To read old books is to get an education in possibility for next to nothing.
In the country you have to drive when you want to go anywhere; in a big, dense city people get around on foot and via public transport. Suburbs are in this respect in-between. And in other respects too. Which is why, I suppose, suburbs are never perceived as either divine or demonic. “Nothing too much,” the suburb seems to say, which means that, though its human dramas exist, and are as meaningful as they are anywhere else in the cosmos, they remain largely inaccessible to our myths.
I find two things especially noteworthy about these things that Everyone Knows: first, they tend to be really nasty-minded; and second, they tend to be equally tidy-minded — that is, they make the world a neat, simple place in which there are ever so many people one needn’t take seriously, or treat with anything other than immediately reflexive contempt, because one knows in advance of any particular encounter exactly what they’re like.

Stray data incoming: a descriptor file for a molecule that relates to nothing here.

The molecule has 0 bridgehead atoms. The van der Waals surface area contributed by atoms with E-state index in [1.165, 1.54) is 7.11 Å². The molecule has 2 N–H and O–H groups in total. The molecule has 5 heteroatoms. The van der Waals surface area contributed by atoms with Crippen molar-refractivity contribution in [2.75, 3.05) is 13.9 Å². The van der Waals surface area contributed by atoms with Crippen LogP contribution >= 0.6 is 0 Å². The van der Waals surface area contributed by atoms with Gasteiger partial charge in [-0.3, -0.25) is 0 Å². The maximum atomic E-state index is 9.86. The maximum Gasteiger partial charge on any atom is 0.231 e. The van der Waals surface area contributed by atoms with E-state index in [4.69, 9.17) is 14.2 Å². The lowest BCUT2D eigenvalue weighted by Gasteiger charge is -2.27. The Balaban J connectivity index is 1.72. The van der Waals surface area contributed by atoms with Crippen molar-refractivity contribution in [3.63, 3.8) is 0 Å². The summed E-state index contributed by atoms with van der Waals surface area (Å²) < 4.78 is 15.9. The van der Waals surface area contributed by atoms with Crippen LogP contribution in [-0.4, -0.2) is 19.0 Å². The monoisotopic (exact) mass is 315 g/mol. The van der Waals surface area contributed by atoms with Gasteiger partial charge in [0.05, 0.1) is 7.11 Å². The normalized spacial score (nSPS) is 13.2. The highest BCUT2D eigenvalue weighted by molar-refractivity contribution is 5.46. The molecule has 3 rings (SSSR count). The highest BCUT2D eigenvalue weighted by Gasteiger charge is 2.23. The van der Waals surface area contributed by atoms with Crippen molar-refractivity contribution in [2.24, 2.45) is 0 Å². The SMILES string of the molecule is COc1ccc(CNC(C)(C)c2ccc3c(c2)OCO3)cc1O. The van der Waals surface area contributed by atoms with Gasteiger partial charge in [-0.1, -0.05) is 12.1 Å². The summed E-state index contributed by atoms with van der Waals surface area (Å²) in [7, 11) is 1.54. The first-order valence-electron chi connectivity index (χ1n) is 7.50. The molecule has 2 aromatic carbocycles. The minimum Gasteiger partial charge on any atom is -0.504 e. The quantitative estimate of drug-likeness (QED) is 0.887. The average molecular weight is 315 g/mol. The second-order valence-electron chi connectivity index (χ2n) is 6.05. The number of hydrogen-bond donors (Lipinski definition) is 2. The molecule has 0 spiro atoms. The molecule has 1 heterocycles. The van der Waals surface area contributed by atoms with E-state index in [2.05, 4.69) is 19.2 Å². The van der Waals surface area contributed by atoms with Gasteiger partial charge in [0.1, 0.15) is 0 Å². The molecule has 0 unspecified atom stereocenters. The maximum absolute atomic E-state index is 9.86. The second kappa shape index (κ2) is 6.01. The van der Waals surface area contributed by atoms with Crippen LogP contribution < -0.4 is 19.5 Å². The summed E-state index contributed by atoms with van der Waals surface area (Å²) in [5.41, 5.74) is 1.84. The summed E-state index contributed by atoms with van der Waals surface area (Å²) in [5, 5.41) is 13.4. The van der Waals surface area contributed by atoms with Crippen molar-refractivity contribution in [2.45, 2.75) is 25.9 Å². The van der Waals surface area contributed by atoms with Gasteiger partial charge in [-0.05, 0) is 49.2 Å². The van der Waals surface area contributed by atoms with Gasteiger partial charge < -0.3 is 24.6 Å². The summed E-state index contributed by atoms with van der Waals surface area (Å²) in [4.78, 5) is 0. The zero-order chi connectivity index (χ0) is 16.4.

Excerpt from the Annals of St. Gall, a yearly chronicle from an early-medieval Frankish monastery:
709. Hard winter. Duke Gottfried died.
710. Hard year and deficient in crops.
712. Flood everywhere.
714. Pippin, mayor of the palace, died.
718. Charles devastated the Saxon with great destruction.
720. Charles fought against the Saxons.
721. Theudo drove the Saracens out of Aquitaine.
722. Great crops.